With surplus liquidity in the system shrinking and deposit growth trailing credit growth by a large margin, banks have hiked interest rates on bulk deposits, suggesting that they are looking for such deposits to meet the credit demand.
Rates on three-month corporate deposits are in the range of 6.30-6.50 per cent, up 30-35 bps from a week ago, market participants said. With liquidity tightening in the system, banks have turned to certificate of deposits (CDs), resulting in outstanding CDs at Rs 2.44 trillion as of September 9, 2022, compared with Rs 0.7 trillion a year ago, registering a growth of over 250 per cent YoY.
According to the latest Reserve Bank of India (RBI) data, credit growth in the economy is at a 9-year high of 16.2 per cent, and deposits are growing at 9.5 per cent, resulting in a widening of the credit-deposit growth gap and exacerbating concerns that slow deposit growth could emerge as one of the biggest constraints for loan growth in the system.
“With loan growth at Rs 16.2 per cent and deposit growth at 9.5 per cent, the gap at 650-700 basis points (bps) is now close to a 10-year high,” said Suresh Ganapathy, Associate Director, Macquarie Capital.
Many banks have announced special deposit schemes over the past month, offering over 6 per cent interest on fixed deposits, to garner durable liquidity. The banking system liquidity surplus was more than Rs 8 trillion in early April 2022. Liquidity in the system has come down. Last week, liquidity in the banking system slipped into a deficit mode for the first time in over three years, signalling a structural shift away from loose financial conditions in the economy.
“Liquidity will continue to remain under pressure. As of now, the core liquidity (which includes the government’s cash balance) is still positive, but by December, that core liquidity will also turn neutral. Interbank liquidity will continue to remain tight,” said a senior trader handling asset-liability management at a private bank.
“From now on CD rates will be in tandem with repo rate hikes. Money markets are now factoring in a 50-bps hike at both this policy and the next,” the person quoted above said.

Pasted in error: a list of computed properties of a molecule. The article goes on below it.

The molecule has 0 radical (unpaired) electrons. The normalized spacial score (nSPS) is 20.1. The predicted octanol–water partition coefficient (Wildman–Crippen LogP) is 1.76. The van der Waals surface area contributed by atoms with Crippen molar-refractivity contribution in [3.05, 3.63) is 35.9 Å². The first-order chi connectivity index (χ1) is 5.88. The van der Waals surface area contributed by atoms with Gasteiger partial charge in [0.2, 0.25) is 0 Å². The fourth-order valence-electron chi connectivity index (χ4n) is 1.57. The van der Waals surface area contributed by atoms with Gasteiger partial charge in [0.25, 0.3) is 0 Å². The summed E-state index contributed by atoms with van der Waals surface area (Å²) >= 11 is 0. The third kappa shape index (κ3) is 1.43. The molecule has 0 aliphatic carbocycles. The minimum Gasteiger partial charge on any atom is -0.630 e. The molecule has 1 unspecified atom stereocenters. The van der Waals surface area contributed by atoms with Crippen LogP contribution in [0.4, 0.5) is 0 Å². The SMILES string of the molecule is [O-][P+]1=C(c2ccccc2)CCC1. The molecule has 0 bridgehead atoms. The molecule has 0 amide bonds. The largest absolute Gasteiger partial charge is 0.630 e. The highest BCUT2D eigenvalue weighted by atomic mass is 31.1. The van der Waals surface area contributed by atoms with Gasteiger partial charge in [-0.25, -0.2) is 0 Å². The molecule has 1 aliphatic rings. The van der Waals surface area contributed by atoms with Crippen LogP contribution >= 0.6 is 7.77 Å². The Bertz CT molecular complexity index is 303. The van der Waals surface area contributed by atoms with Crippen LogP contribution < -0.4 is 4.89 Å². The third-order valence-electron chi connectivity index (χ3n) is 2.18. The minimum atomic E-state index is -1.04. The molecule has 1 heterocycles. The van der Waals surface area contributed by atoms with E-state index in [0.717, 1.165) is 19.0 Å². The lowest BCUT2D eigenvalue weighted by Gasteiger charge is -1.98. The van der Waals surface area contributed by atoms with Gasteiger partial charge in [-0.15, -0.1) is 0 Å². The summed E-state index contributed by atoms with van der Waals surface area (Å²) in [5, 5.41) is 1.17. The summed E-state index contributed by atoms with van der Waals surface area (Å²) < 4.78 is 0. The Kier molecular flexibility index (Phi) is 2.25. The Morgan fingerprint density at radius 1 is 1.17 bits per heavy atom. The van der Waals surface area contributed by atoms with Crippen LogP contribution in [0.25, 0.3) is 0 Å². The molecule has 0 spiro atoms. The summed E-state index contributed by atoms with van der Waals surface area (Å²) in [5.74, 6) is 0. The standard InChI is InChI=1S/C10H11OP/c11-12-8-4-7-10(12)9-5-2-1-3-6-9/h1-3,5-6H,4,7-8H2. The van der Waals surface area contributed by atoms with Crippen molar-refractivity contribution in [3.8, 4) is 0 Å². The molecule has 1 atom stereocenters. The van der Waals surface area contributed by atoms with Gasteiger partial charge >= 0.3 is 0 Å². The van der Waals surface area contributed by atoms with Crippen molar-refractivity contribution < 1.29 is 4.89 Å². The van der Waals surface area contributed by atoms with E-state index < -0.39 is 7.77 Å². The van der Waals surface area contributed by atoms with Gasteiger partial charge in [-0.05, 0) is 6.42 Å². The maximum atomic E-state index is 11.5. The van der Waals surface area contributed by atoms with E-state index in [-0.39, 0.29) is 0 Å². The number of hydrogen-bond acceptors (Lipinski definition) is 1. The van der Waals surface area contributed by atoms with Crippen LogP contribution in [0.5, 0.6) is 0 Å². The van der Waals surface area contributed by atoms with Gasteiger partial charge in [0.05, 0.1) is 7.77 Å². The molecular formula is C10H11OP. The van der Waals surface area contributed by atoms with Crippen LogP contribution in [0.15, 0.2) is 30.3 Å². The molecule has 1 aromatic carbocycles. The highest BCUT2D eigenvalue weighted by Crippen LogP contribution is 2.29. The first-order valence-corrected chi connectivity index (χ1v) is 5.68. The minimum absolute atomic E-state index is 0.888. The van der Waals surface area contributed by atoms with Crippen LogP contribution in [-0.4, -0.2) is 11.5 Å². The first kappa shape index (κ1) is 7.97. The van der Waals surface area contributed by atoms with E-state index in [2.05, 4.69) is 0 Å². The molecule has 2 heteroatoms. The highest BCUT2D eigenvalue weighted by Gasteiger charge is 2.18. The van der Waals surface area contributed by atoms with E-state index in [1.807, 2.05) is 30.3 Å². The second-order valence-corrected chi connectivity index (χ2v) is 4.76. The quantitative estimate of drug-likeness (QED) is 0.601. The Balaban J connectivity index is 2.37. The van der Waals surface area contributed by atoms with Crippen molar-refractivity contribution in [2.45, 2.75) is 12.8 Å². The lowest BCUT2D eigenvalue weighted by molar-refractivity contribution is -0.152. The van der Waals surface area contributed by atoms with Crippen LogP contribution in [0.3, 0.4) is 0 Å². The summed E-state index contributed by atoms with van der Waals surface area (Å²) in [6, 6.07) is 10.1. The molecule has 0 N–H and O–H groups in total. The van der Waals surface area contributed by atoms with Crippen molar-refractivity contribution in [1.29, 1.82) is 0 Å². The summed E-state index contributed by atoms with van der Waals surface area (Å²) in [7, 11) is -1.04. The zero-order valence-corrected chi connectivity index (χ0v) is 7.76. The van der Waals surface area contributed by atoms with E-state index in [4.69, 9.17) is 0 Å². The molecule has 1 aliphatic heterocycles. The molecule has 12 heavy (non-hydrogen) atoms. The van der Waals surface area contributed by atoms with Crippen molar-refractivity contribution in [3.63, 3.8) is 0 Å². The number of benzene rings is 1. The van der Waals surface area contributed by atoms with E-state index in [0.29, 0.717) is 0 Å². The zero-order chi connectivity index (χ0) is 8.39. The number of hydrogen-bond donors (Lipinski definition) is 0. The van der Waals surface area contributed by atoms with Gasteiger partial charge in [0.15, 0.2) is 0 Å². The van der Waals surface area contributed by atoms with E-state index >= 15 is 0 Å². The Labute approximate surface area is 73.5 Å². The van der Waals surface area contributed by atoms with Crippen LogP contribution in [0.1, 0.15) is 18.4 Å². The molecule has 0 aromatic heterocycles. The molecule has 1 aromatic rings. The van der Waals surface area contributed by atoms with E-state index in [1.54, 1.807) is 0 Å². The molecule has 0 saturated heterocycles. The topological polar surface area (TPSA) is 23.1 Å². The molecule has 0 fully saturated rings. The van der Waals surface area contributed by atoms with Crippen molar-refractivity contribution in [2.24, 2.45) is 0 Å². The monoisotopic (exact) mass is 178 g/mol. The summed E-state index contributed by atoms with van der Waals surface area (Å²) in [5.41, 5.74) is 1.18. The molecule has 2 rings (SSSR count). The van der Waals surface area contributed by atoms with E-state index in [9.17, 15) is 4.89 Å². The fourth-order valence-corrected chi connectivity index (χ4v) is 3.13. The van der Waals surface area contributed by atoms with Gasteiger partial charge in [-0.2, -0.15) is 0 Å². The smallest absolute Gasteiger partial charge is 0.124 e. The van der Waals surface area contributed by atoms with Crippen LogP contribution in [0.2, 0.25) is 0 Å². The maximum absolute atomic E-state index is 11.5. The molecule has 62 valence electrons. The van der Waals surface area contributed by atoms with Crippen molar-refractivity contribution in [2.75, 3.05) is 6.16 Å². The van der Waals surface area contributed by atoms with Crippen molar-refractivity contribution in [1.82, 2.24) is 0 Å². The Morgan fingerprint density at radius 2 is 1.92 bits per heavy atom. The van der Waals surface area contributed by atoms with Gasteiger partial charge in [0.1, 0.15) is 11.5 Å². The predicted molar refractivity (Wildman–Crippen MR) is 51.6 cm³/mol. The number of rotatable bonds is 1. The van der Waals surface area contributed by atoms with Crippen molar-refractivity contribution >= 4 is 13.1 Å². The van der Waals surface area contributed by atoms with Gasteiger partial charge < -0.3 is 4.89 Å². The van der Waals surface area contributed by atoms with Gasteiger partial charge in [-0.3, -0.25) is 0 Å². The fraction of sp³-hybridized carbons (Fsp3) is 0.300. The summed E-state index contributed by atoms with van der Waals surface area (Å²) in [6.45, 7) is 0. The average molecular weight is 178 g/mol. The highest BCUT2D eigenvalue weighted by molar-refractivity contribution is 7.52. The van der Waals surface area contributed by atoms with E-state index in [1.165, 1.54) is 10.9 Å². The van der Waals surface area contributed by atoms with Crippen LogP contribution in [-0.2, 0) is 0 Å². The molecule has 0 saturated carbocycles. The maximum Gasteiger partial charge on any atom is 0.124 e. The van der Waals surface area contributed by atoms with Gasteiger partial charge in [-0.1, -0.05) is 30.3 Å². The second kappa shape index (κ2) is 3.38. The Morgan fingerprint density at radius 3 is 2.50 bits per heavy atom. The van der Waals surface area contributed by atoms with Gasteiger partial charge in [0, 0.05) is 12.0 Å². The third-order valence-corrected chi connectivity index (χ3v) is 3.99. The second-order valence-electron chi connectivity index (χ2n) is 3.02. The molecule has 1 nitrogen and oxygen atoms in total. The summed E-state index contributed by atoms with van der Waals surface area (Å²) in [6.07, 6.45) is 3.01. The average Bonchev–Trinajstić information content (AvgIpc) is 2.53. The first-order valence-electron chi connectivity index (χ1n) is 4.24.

“The banking system used to have Rs 6-7 trillion of liquidity and now it’s dying down. There is a demand-supply mismatch but credit cannot wait. So, most banks, including our bank, have realigned their deposit pricing. We came out with a special scheme on deposits for 444 days and mopped a sizable amount from it. The obvious impact will be on deposit rates and eventually it could lead to higher interest outgo and some sort of pressure on NIMs. But that pressure could be offset by the concomitant repricing of assets,” said A K Das, MD & CEO, Bank of India.
RBI’s six-member monetary policy committee (MPC) have raised the benchmark policy repo rate by 140 basis points since May. Consequently, the lending rates of banks have risen in tandem with the repo rate, especially the external benchmarked linked loan rates (EBLR).
According to Care Edge, the widening gap between credit growth and deposit growth may lead to supply-side issues, thereby eventually constraining credit growth.
S K Khatanhar Suresh, deputy managing director, IDBI Bank, said with elevated credit growth, the pressure on liquidity will continue and interest rates on liability (short tenure deposits and term deposits) will rise. By current assessment, deposit rates could rise by 25 bps.